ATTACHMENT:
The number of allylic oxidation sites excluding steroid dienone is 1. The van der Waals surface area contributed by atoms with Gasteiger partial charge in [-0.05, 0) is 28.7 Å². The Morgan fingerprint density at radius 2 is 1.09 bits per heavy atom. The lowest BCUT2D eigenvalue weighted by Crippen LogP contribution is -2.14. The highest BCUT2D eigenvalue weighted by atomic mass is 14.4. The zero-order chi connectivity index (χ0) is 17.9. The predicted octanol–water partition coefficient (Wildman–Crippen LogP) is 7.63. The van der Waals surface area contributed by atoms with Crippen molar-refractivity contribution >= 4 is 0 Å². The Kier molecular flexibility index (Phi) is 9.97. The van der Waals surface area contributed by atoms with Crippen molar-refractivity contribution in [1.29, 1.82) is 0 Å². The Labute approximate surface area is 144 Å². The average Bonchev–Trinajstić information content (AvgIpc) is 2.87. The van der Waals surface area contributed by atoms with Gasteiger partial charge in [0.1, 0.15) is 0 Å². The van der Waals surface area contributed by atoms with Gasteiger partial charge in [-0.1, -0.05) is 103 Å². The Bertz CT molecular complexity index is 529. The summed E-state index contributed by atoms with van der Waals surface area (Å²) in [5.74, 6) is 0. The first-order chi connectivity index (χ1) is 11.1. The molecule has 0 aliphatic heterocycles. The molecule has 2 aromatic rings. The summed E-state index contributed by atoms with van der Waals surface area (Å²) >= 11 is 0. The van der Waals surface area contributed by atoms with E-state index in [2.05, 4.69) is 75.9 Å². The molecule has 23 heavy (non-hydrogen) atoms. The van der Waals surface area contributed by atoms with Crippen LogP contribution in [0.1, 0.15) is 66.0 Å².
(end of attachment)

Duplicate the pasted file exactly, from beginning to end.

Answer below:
The number of allylic oxidation sites excluding steroid dienone is 1. The van der Waals surface area contributed by atoms with Gasteiger partial charge in [-0.05, 0) is 28.7 Å². The Morgan fingerprint density at radius 2 is 1.09 bits per heavy atom. The lowest BCUT2D eigenvalue weighted by Crippen LogP contribution is -2.14. The highest BCUT2D eigenvalue weighted by atomic mass is 14.4. The zero-order chi connectivity index (χ0) is 17.9. The predicted octanol–water partition coefficient (Wildman–Crippen LogP) is 7.63. The van der Waals surface area contributed by atoms with Crippen molar-refractivity contribution >= 4 is 0 Å². The Kier molecular flexibility index (Phi) is 9.97. The van der Waals surface area contributed by atoms with Crippen molar-refractivity contribution in [1.29, 1.82) is 0 Å². The Labute approximate surface area is 144 Å². The average Bonchev–Trinajstić information content (AvgIpc) is 2.87. The van der Waals surface area contributed by atoms with Gasteiger partial charge in [0.1, 0.15) is 0 Å². The van der Waals surface area contributed by atoms with Gasteiger partial charge in [-0.1, -0.05) is 103 Å². The Bertz CT molecular complexity index is 529. The summed E-state index contributed by atoms with van der Waals surface area (Å²) in [5.74, 6) is 0. The first-order chi connectivity index (χ1) is 11.1. The molecule has 0 aliphatic heterocycles. The molecule has 2 aromatic rings. The summed E-state index contributed by atoms with van der Waals surface area (Å²) >= 11 is 0. The van der Waals surface area contributed by atoms with E-state index in [2.05, 4.69) is 75.9 Å². The molecule has 23 heavy (non-hydrogen) atoms. The van der Waals surface area contributed by atoms with Crippen LogP contribution in [0.1, 0.15) is 66.0 Å².